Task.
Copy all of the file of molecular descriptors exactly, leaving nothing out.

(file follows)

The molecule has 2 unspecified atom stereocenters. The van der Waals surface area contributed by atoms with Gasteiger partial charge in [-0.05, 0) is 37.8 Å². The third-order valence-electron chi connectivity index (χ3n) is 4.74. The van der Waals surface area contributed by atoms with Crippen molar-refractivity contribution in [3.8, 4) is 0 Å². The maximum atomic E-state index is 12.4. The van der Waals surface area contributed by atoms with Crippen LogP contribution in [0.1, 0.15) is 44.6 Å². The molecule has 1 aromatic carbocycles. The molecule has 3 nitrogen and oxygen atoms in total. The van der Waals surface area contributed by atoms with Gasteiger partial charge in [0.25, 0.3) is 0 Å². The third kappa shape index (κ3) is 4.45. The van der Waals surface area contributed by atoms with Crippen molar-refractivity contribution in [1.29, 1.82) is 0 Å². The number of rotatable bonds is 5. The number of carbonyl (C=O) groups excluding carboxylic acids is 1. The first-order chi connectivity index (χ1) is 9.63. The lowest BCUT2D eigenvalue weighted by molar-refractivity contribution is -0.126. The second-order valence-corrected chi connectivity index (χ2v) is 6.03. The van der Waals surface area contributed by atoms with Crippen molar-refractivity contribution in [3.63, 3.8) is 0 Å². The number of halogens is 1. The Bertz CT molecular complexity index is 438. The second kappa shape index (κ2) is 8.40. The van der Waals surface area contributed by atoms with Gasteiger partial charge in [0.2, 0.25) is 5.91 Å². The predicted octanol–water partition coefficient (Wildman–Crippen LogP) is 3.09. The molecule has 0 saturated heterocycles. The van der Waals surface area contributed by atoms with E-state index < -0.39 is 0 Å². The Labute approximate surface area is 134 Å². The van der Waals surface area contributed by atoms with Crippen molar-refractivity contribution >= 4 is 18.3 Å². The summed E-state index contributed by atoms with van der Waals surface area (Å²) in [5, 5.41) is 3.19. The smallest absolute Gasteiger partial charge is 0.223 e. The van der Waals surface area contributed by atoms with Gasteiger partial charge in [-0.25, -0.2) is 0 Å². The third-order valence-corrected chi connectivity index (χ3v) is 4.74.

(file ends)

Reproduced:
The molecule has 2 unspecified atom stereocenters. The van der Waals surface area contributed by atoms with Gasteiger partial charge in [-0.05, 0) is 37.8 Å². The third-order valence-electron chi connectivity index (χ3n) is 4.74. The van der Waals surface area contributed by atoms with Crippen molar-refractivity contribution in [3.8, 4) is 0 Å². The maximum atomic E-state index is 12.4. The van der Waals surface area contributed by atoms with Crippen LogP contribution in [0.1, 0.15) is 44.6 Å². The molecule has 1 aromatic carbocycles. The molecule has 3 nitrogen and oxygen atoms in total. The van der Waals surface area contributed by atoms with Gasteiger partial charge in [0.25, 0.3) is 0 Å². The third kappa shape index (κ3) is 4.45. The van der Waals surface area contributed by atoms with Crippen molar-refractivity contribution in [1.29, 1.82) is 0 Å². The number of rotatable bonds is 5. The number of carbonyl (C=O) groups excluding carboxylic acids is 1. The first-order chi connectivity index (χ1) is 9.63. The lowest BCUT2D eigenvalue weighted by molar-refractivity contribution is -0.126. The second-order valence-corrected chi connectivity index (χ2v) is 6.03. The van der Waals surface area contributed by atoms with Crippen molar-refractivity contribution in [3.63, 3.8) is 0 Å². The number of halogens is 1. The Bertz CT molecular complexity index is 438. The second kappa shape index (κ2) is 8.40. The van der Waals surface area contributed by atoms with Gasteiger partial charge in [0.2, 0.25) is 5.91 Å². The predicted octanol–water partition coefficient (Wildman–Crippen LogP) is 3.09. The molecule has 0 saturated heterocycles. The van der Waals surface area contributed by atoms with E-state index < -0.39 is 0 Å². The Labute approximate surface area is 134 Å². The van der Waals surface area contributed by atoms with Crippen molar-refractivity contribution >= 4 is 18.3 Å². The summed E-state index contributed by atoms with van der Waals surface area (Å²) in [5, 5.41) is 3.19. The smallest absolute Gasteiger partial charge is 0.223 e. The van der Waals surface area contributed by atoms with Gasteiger partial charge in [-0.25, -0.2) is 0 Å². The third-order valence-corrected chi connectivity index (χ3v) is 4.74.